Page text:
While this is not to discredit the financial decisions made to boost resources poured into athletic partnerships and related advertising, a question one might ask is why men's sports perpetually overshadow women’s sports in the American sporting religion. Most people, even non-sports fans, are familiar with basketball great LeBron James and his role as a famous NBA player. While it may not be as commonly known that he is the all-time leading scorer in the NBA, the name Diana Taurasi is far less popular, despite her similarly being the all-time leading scorer in the WNBA. Sadly, with this new eight-year ESPN and NCAA deal, the fame of rising female athletes will remain monopolized. To make matters worse, before this deal, the NCAA had a contract that valued television rights for women’s basketball at $6 million a year, when the Kaplan Report predicted that the contract to broadcast women’s basketball tournaments would be worth $85 million a year by 2025.

Despite the high cost of watching these rising stars in women’s basketball, it is important to acknowledge the benefits of the new ESPN and NCAA partnership. ESPN top executive Burke Magnus noted that their financial restructuring will “be another leap for women’s basketball deeper into the regular season.” The increasing awareness should not be minimized either, as this deal also helps create consistent visibility as all games, except select NFL and NBA games, are broadcasted from America’s largest sports streaming platform—ESPN. Yet as Daniel Kirschner, CEO of Greenfly, a company meant to stimulate a league’s social media presence, theorized, ESPN’s usage will ultimately be elevated as they further promote women’s basketball and other women’s sports. By acknowledging the ultimate growth women’s sports provide the streaming platform, ESPN has made it evident that they view women’s athletics as a form of entertainment. Comparatively, men’s athletics has such a massive culture that watching men’s sports is, quite frankly, its own religion and sport.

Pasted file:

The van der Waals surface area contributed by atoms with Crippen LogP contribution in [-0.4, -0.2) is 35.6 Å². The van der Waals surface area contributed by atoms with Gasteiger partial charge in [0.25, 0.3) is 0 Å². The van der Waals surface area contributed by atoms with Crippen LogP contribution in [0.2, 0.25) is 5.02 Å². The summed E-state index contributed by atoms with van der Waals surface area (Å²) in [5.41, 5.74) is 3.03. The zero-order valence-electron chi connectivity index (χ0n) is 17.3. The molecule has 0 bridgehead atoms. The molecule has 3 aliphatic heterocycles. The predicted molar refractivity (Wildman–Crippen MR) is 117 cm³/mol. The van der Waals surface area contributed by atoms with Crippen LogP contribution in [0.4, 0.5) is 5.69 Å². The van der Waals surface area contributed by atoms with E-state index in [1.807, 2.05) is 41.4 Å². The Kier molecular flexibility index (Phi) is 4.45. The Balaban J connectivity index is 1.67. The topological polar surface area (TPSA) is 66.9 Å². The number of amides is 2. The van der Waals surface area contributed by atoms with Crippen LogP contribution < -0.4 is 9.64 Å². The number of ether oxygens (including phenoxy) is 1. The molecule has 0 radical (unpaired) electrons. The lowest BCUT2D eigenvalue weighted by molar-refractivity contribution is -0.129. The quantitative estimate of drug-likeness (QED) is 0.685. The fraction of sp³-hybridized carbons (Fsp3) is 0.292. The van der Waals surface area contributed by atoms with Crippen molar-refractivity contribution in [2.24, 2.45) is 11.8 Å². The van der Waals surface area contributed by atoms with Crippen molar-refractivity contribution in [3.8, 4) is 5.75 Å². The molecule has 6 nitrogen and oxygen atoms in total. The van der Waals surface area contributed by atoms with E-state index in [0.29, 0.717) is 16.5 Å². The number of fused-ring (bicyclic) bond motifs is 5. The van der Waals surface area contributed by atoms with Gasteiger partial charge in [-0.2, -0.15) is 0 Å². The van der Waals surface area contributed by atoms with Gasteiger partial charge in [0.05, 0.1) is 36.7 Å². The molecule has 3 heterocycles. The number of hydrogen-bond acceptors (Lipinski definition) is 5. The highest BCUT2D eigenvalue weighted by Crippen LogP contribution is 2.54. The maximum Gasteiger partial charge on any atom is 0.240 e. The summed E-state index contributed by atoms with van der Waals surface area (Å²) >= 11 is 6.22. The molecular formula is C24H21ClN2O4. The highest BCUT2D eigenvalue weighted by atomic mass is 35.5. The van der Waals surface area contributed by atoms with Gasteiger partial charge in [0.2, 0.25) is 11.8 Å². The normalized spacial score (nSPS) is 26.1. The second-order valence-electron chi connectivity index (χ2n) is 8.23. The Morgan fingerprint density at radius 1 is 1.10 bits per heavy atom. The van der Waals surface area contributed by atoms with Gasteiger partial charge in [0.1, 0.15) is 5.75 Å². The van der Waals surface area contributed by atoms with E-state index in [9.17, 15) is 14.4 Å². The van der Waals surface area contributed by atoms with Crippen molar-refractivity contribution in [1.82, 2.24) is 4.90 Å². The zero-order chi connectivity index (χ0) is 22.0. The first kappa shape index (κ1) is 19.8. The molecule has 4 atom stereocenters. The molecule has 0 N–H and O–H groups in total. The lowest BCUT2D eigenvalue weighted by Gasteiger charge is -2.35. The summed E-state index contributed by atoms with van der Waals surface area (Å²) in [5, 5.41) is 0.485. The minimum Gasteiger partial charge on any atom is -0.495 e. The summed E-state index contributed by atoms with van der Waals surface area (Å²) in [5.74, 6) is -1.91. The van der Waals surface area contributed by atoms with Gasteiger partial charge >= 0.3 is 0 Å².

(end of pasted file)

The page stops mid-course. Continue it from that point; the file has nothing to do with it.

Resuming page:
This all points to exactly how essential it is that viewers remain consistent to prevent this soar in women’s basketball from solely being associated with current stars. By pinning platforms like ESPN, and organizations like the NCAA, against a wall, the exacerbation of price tags and minimal recognition for women’s sports can be prevented from further infecting the NCAA.